Deep Fried Prime Rib
A good number of people have deep fried turkeys with great success. Not as well known is deep fried prime rib. We did one this past Christmas, and it was excellent!
A word of caution: DO NOT DO THIS INDOORS! DO NOT DO THIS ON A WOODEN DECK! DO NOT DO THIS NEAR FLAMMABLE MATERIALS!.
As you'll see, when the prime rib hits the oil, a great deal of splattering occurs. The oil is at least 350 degrees Fahrenheit, and will cook whatever it hits. BE CAREFUL! WEAR AN OVEN MIT TO PROTECT YOUR HAND!
You can click on any of the images for a full-sized view.
First, you need the correct cooking set-up. I used the exact same set-up that I used for the deep-fried turkey. Most home centers (Home Depot, Orchard Supply, Ace Hardware, Lowe's) and mega-stores (Wal-Mart, K-Mart, Target) sell turkey frying kits. They consist of a boiling pot with lid, a burner, a stand, lifting hook, instructions and thermometer. They DON'T include the propane tank. Make sure you get a tank that matches the regulator that comes with your burner.
Estimating the amount of oil to be used can be done very easily. Before you've added any spices to your prime rib, fill the pot with 2 gallons of WATER. Place the prime rib in the water and see if it is fully covered. If not, add water, a quart at a time, until it is covered. Be careful not to over-fill your pot with oil, as you will have major spillage when the bird is immersed, and you'll be visiting the burn unit of your local hospital.
I got my prime rib about a week before it was needed and I dry aged it in my fridge. Just leave it, unwrapped, on a plate in an area of your fridge that won't freeze (some refrigerator have cold spot that can occasionally freeze).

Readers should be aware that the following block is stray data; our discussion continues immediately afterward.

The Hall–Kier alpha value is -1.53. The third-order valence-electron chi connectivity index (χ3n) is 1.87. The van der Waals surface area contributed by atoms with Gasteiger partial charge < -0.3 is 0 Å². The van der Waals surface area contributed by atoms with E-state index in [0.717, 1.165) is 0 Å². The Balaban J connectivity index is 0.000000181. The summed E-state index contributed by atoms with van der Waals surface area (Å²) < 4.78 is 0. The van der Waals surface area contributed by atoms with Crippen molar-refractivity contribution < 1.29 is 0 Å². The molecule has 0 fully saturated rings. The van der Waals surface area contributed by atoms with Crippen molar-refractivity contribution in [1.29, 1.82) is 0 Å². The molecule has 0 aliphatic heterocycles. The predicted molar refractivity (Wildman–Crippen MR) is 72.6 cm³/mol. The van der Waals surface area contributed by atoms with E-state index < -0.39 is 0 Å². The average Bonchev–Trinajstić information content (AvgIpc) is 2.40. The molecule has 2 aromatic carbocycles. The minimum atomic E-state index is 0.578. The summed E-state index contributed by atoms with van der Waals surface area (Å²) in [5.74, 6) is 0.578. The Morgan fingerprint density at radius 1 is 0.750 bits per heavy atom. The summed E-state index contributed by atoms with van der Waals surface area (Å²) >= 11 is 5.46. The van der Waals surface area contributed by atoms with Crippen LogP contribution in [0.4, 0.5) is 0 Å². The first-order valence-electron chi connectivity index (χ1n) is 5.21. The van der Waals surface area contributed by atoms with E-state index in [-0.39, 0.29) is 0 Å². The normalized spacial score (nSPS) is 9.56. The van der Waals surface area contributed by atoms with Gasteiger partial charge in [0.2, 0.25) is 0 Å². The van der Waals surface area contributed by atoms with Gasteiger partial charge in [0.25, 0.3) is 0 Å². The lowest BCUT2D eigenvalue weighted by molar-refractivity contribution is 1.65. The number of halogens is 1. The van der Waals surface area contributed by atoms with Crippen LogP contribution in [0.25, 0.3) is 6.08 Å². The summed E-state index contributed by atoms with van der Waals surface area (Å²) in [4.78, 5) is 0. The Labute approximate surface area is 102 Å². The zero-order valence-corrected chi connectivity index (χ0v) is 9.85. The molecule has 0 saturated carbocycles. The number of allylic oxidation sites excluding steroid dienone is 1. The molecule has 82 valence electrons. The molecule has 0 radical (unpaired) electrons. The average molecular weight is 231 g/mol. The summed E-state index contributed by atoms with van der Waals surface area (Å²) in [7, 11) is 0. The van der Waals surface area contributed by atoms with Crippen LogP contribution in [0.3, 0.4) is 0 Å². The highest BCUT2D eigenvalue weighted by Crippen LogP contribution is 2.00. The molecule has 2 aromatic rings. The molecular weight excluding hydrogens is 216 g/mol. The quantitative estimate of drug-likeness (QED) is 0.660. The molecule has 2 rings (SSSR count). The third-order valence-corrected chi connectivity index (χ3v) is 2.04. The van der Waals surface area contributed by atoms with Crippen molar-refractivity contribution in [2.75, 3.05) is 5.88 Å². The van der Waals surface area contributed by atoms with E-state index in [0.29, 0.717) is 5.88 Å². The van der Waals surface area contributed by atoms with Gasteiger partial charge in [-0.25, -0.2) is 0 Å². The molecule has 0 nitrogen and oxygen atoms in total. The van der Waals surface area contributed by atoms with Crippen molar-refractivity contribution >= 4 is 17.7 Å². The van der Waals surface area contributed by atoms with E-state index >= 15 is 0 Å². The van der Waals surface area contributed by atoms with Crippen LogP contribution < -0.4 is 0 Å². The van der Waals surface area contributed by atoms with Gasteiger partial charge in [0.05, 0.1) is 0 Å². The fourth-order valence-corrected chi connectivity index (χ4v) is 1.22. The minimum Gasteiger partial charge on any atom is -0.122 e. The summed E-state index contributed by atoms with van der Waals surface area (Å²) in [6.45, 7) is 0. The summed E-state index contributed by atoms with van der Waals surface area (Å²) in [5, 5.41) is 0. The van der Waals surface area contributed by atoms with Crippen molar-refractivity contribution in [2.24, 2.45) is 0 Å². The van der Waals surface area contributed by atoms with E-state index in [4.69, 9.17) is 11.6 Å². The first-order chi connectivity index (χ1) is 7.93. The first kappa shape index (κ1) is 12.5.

I then scored the top of the prime rib, and rubbed in garlic salt and pepper. Nothin' fancy. I put the rub on the top, bottom and both sides.
I now had to figure out a way to get the stand inserted into the prime rib. Obviously, this is easy with a turkey, because of the empty body cavity (yum yum, so appetizing!). What I did was I took a knife and inserted it about 2 inches into both ends of the prime rib, making a small slit.
I then took one of those hand-held knife sharpeners (the long thin ones)and shoved it into the slit on one end. I "aimed" for the slit on the other end. It wasn't quite long enough, so I shoved it through the other side, towards the other end. Once it came through, I worked it around to be large enough to get the hook part of the stand up through the prime rib.
It was then a simple matter of running the center pole of the stand up through the center of the prime rib.
Now, just like the fried turkey, you slowly lower it into the oil (with an oven-mitted hand).
Take your time here. While they don't splatter as much as a turkey (I think the dry aging helped, too), you still get a great deal of hot oil coming up. Slow down!
Ahhhh..... total immersion. I like my prime rib VERY rare. This 10 pound prime rib was cooked for 3 minutes per pound, or 30 minutes. It was just right. I would estimate going 3.5 for med/rare, 4 for medium. Any more well done than that, and you should be eating shoe leather, not PRIME RIB.
A half-hour later, I pulled that bad-boy out.... a thing of beauty! Front side....
I let the prime rib rest for a half hour, then removed the bones to be munched on later.
Sorry for this next picture. My photographer (my 14 year old son) was a little too eager to dive into the thing, and he moved while snapping the picture. The prime rib was well done around the edges (about 3/4 of an inch) and was VERY rare in the main filet section. Great flavor, very easy to do.
I had a few pints of my Christmas Stout which went with this very hearty meal quite well. Give it a try, you won't be disappointed. JMS
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